I recently read a discussion in a facebook thread about how difficult it is coping with the empty nest. I was actually surprised at the depth of loss that some of the women were feeling. Their loss was palpable and I started to doubt my mothering skills as I didn’t feel that loss. Then I reminded myself of the wonderful relationship I have with my children and realised that I didn’t do such a bad job after all.
I must admit although I love my children and would do anything for them, I never felt the wrench of an empty nest. We weren’t your typical family so maybe that has something to do with it. I worked full time and we became a blended family when I remarried. However, I always wanted my children to fly so I couldn’t really cry unfair when they did.
My philosophy has always been that your children will grow and leave you, hopefully as well adjusted and happy people who are individuals and confident in who they are. You have nurtured them and part of that nurturing is letting go and letting them find their way in life.
I find it sad that many women find the empty nest a very difficult time – in fact some I believe actually go through a grieving process. It can certainly be a shock to the system not having them around all the time and you are left with a void which used to be filled with mothering.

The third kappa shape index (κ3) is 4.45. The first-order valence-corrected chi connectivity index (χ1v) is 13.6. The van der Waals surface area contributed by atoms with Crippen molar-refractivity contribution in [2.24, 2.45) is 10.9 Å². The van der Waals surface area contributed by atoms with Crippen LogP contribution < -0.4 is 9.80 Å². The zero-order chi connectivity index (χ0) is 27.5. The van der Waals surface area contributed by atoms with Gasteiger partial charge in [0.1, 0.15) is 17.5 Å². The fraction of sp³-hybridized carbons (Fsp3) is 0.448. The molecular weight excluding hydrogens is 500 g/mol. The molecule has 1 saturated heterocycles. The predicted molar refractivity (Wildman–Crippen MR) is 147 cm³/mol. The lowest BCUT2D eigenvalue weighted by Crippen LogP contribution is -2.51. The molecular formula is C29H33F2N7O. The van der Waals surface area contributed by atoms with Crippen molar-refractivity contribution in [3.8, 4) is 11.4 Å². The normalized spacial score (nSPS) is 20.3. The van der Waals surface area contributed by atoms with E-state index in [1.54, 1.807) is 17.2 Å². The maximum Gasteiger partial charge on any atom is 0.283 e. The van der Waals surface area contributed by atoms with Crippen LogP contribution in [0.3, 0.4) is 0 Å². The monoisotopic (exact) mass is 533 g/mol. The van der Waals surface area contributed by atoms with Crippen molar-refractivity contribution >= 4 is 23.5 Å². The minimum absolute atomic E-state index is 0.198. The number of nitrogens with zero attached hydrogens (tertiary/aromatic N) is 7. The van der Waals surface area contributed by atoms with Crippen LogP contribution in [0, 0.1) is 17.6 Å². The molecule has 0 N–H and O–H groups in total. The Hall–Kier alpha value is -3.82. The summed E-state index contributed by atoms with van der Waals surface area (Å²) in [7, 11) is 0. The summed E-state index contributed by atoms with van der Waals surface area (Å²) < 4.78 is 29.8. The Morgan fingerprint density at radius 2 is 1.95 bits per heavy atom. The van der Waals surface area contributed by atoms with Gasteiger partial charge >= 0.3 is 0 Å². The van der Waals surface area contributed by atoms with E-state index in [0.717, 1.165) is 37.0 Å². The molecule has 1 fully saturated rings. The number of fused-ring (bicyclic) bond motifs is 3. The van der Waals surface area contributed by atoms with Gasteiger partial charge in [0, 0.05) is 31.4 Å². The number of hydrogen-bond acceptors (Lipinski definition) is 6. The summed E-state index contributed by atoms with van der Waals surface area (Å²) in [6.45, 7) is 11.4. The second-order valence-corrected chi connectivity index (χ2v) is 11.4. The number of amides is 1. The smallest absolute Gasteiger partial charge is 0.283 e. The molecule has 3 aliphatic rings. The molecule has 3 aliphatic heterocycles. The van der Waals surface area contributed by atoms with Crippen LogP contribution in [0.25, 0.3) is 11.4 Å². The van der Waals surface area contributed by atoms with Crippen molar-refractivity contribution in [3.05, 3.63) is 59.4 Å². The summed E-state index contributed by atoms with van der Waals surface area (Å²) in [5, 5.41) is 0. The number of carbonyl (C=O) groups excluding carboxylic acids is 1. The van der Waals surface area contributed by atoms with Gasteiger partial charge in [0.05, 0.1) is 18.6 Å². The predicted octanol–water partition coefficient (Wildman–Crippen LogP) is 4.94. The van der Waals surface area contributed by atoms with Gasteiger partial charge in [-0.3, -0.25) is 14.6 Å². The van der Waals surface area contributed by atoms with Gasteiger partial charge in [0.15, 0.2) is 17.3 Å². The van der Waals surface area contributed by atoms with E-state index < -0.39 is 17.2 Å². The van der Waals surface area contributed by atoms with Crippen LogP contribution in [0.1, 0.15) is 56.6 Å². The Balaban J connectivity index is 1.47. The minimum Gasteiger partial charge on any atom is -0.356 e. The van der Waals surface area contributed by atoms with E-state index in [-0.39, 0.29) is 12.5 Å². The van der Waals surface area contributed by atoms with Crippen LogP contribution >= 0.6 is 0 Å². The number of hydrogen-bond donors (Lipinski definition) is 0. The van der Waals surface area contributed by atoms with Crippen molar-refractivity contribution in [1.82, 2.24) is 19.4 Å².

You will always be a mother and you will find your children will no doubt still need you from time to time.
Your children are living their lives now – so why not you?
Now is your time!
As a mother we will always be there for our children but we are more than just a mother, partner, daughter or sister. We are individuals with our own needs and dreams.
Of course there will be a period of adjustment – a little like when you first retire from working for many years. However, given time you will adjust and realise that there is a sense of freedom and excitement as you open your mind and heart to opportunities for you.
Coping with the Empty Nest
So you are an empty nester and suddenly you aren’t really sure you like the idea. You may also be trying to cope with physical changes in midlife such as menopause. You may have given so much to your role as a mother that perhaps your relationship with your partner has been on the back burner.
Often I’ve heard of couples who find it difficult to relate to each other later in life because they have put all their energies into the children.
The good news is:
This can be a positive experience if you take a moment to step back and evaluate where you are and what you would like to do.
Here are some ideas which may help you to cope with the Empty Nest
- Realise that the Empty Nest Syndrome is very real for some women
- Remember your children have not gone forever and recognise they are now adults
- Make a regular time to catch up with your children but don’t make it feel like an obligation
- Start to explore what you want from life – start that hobby you always wanted to or travel and explore the world.
- Chat to others in the same situation
- Learn to put yourself first – not easy after years of putting others before our own needs.
If you really do feel overwhelmed of depressed take the step to discuss your thoughts and feelings with a professional.